OUR COMMUNITY EDITORS
The Community Editor Apprenticeship provides a way for people from diverse backgrounds to come together and have conversations about cultural sensitivity, equity, and social justice, and our role in creating change as individuals and as a literary journal. Apprentices come from a variety of ethnic and social-economic backgrounds, ages, gender identities, and levels of writing and editing experience.
This year our Community Editor Apprenticeship was streamlined due to funding. We had only six in-person meetings. We discussed the mission and purpose of the Almanac and the kinds of stories we hoped to publish. We had only three months to read and rate 100 submissions and to determine whether they were a good fit with the mission of Saint Paul Almanac. We used a rubric that included: heart-felt, authentic, important and necessary, well-crafted, and intriguing. We also investigated how to honor a writer’s voice while editing and how to develop relationships between writer and editor through the editing process.
The process of the Community Editor Apprenticeship is a simple one: during each session we read a packet of stories and poems and discussed them in small groups. This is the heart of the Almanac’s unique method because we all learn from each other, even experienced editors like me, as well as those new to editing. We do not always agree, and the conversations are not always comfortable. The process requires openmindedness, deep listening, and thoughtfulness. Sometimes we laugh and sometimes we sigh. Not only are we putting together a magazine that will appeal to readers, create community, and offer fresh perspectives, but we also learn how stories can go beyond being appealing and interesting―they can be eye-opening and transformative. We come to understand how doing this work and paying attention to each word and each idea will enable us to be better citizens and neighbors, and better readers, writers, and editors.
Many of our community editors want to pursue a career in the publishing field. An apprenticeship with Saint Paul Almanac is a step in the right direction. It offers an opportunity to study in a dynamic, experiential, and practical environment, where apprentices become empowered to choose and advocate for the pieces they believe in. We can’t wait to see what they will do next and the impact they will have on the world.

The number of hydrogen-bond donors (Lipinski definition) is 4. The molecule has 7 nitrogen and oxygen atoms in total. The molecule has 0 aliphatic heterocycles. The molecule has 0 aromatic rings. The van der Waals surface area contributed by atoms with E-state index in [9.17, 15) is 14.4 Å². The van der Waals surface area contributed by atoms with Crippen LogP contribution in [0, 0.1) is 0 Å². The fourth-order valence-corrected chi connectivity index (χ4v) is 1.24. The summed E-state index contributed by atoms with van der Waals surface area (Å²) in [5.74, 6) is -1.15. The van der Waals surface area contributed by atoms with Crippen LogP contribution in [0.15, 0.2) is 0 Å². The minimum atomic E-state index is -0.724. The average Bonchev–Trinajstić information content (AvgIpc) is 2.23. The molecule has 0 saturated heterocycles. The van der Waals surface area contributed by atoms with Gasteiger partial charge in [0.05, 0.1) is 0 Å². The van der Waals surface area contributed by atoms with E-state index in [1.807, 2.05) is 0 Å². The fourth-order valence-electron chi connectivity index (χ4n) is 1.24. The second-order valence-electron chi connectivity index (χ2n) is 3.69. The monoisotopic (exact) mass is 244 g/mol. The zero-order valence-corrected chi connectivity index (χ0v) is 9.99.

Eli Arhelger is a Minnesota poet, anthologist, and trans queer advocate. They work in Residence Life at the University of St. Thomas and co-host the podcast Lavender Lit Club with their best friend.
Gigi Bisong is a poetic speaker/storyteller, women’s somatic coach, and meditation teacher. She enjoys hot yoga, red lipstick and hosting events that give her an excuse to wear a fabulous gown. www.GigiBisong.com
Lyn Cramer's love of the Mississippi brought her to college in Saint Paul during the rebellious '60s. Here she stays, longing to canoe again, reading, writing, and doing whatever she can to leave her campsite better than she found it.
Aria Dominguez has won various prizes and fellowships, and her poetry and creative nonfiction has been nominated for Best of the Net and the Pushcart Prize. She works with
a nonprofit focused on food justice and lives in Saint Paul with her son.
Micah Frazey is an aspiring author and book editor. When he isn't reading, he can be found watching horror movies or playing video games.
Originally from Oklahoma City, Moses Hawkins is a writer currently living in Minneapolis. They enjoy being in nature, reading, and spending time with loved ones.
Josh Kloss is a junior at the University of Minnesota, studying English and psychology. He enjoys creative writing in his free time and writes for several on-campus publications.
Yara Omer is a Deaf and Hard of Hearing educator and a mother of two who writes in Arabic and English. Her work appears in a variety of journals and anthologies, and she is excited about the upcoming publication of her first novel.
Marjorie Otto works as a book editor and enjoys writing poetry. In her free time, she is a paddler of rivers and a beekeeper.
Samantha Singh is a
rising high school junior with a passion for writing prose, journalistic
(Op-Eds), and creative nonfiction pieces.
In her free time, she enjoys writing articles for her school newspaper and spending time with her two cats.
Wisdom Mawusi is a
writer, educator, activist, and the mother of three divine Black children. She resides in North Minneapolis and is the founder and executive director of Black, Bold & Brilliant, an empowering community organization for Black youth and families.
Peggie Carlson is an
author, a retired teacher, and the first women in the state of Minnesota to have a pipefitters license. She is a wife, mother, grandmother who, when not reading, writing, hiking, or biking, can be found enjoying the company of family and friends or traveling with her husband
of 46 years.
Wendy Brown-Baez is
the creator of Writing Circles for Healing and facilitates writing workshops in community spaces such as healing and spiritual centers, arts organizations, and prisons. She has been with the Saint Paul Almanac for more than 10 years and believes in the power of stories to transform lives.
Pamela Fletcher Bush is CEO and publisher of Arcata Press | Saint Paul Almanac and professor emerita of English (Saint Catherine University, St. Paul, Minnesota). She’s also an editor, poet, and writer, who has won literary awards and fellowships for arts criticism, creative nonfiction, and poetry.
Apprenticeship Leadership Team:
Project Manager/Executive Editor
Senior Community Editor
Writing and Editing Instructor/Editor
Pamela R. Fletcher Bush
Magazine Design/Production and Web Developer